Pathologists say Mt. Morris woman was strangled before being found in her burning home

Dr. Amanda Youmans, a forensic pathologist, explains to the jury her findings after completing an autopsy on Melissa Lamesch. Youmans testified for the prosecution during the jury trial for Matthew Plote at the Ogle County Judicial Center in Oregon on Wednesday, March 20, 2024. Plote is accused of killing Lamesch and her unborn baby on Nov=. 25, 2020.

OREGON – Two forensic pathologists told jurors Wednesday that a Mt. Morris woman was strangled to death before firefighters recovered her from her burning home.

“Ms. Lamesch died of strangulation,” said Dr. Mark Peters, a forensic pathologist for the Sauk Valley region. “There was no soot in her lungs or airways.”

Peters conducted the first autopsy on Melissa Lamesch, 27, at the Ogle County Coroner’s office in Oregon two days after firefighters found her face down on her kitchen floor when they were called to her burning home at 206 S. Hannah Ave. on Nov. 25, 2020.

Matthew T. Plote, 36, of Malta, is accused of killing Lamesch and her unborn baby and then setting fire to her home to conceal the deaths.

He is charged with four counts of first-degree murder, three counts of intentional homicide of an unborn child and one count each of residential arson, aggravated domestic battery and concealment of a homicidal death.

He has been held in the Ogle County Correctional Center on $10 million bond since his March 2022 arrest and has pleaded not guilty to all charges.

Wednesday was the second day of testimony at the trial, with Ogle County State’s Attorney Mike Rock calling five witnesses to the stand.

Peters testified he also found abrasions on Lamesch’s face and scalp, an abrasion in her vaginal wall, and bruises on her legs and thighs. He said all of those injuries also occurred before she died.

There were no elevated levels of carbon monoxide found in Lamesch’s blood and her “full-term male fetus” had no abnormalities, Peters said, noting that local law enforcement officials and investigators from the State Fire Marshal’s office were also in attendance when the autopsy was conducted.

Under cross examination by John Kopp, one of Plote’s attorneys, Peters said he didn’t completely clean all the soot off Lamesch’s body before doing the autopsy. On Tuesday, firefighters testified that Lamesch’s body was found with soot and debris on it.

“There was some cleaning done,” Peters said. “I didn’t sponge her down.”

Peters said Lamesch’s toxicology report only showed diphphenhydramine, an antihistamine commonly known as Benadryl, in her system.

Dr. Amanda Youmans, a forensic pathologist from Peoria, performed a second autopsy on Lamesch on Dec. 8, 2020, and also concluded that she had been strangled.

Youmans said she was in private practice and had been contracted by the state’s attorney’s office.

“I am paid for my time, not my testimony,” she said under questioning by Assistant State’s Attorney Allison Huntley.

Youmans said the second autopsy was done at the Peoria County coroner’s office with officers from the Ogle County Sheriff’s Office, Illinois State Police, and the State Fire Marshal Office in attendance.

She said Lamesch’s neck, face, eyes and larynx all showed signs of strangulation and hemorrhages in the muscles in her neck were also caused by pressure being applied to that area.

“She showed no evidence that she was alive at the time of the fire,” Youmans said. “She was deceased prior to the fire. The child appeared to be a full-term healthy male.”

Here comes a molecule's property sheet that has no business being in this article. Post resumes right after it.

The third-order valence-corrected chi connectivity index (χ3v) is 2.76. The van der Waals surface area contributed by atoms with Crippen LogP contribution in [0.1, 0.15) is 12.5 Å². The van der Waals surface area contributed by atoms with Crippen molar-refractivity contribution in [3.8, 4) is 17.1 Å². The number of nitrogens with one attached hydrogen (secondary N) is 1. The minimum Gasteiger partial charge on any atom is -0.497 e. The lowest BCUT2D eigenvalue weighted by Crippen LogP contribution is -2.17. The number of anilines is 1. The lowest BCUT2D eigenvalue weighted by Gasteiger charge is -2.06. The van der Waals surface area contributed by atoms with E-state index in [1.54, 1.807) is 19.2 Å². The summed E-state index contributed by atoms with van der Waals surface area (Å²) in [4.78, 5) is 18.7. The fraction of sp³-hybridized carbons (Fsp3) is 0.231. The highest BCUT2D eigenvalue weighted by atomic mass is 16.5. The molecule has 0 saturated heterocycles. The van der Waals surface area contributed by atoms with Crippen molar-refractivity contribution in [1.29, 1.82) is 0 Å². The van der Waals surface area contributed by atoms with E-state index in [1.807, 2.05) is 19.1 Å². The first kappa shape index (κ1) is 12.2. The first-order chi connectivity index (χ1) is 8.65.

Jurors were shown autopsy photos of Lamesch’s injuries along with a photo of the baby wrapped in a blue blanket.

Youmans said when she cleaned soot and debris from Lamesch’s body she discovered more injuries that she said were consistent with “blunt force.” Those injuries, Youmans said, were found on Lamesch’s forehead, head and temple and were consistent with “multiple blows to her head.”

She said there was significant petechial hemorrhaging found on Lamesch. She said strangulation can cause blood vessels to rupture when blood flow is restricted or stopped.

“This is the most petechial hemorrhaging I’ve ever seen in a strangulation,” Youmans said. “Her cause of death was strangulation.”

Youmans said it would have taken several minutes for the baby to die from asphyxiation – lack of oxygen – after his mother’s death.

Under cross examination by Liam Dixon, a defense attorney for Plote, Youmans said the hemorrhaging was not caused by coughing or being in labor.

Youmans said there were minimal thermal wounds on the body as well as bruising on her legs, which indicated pressure also being applied there before she died. And she said a vaginal abrasion was “consistent with sexual assault” and not typical of consensual sex.

When asked by Dixon if Lamesch could have died from a pulmonary embolism, Youmans replied, “No”.

“She had no blood clots in her lungs,” Youmans said.

On Tuesday, firefighters testified they were called to the Lamesch home around 4:30 p.m. and forced their way into the home, where they found Lamesch laying on the kitchen floor not breathing and covered with soot and debris.

When she was dragged from the burning home and placed into an ambulance, there was no electrical activity in her heart, and she was pronounced dead at 4:54 p.m., firefighters said.

Gus Lamesch, Melissa’s father, testified she had moved back into the family home with him on Oct. 11, 2020 because she was nine months pregnant. He said Melissa was scheduled to have her labor induced on Nov. 27.

Lamesch was a 2011 graduate of Oregon High School and an emergency medical technician at Trace Ambulance Service in Tinley Park.

Prosecutors will continue their case at 9 a.m. Thursday. The trial is expected to continue through Friday.

Earleen Hinton

Earleen Hinton

Earleen creates content and oversees production of 8 community weeklies. She has worked for Shaw Newspapers since 1985.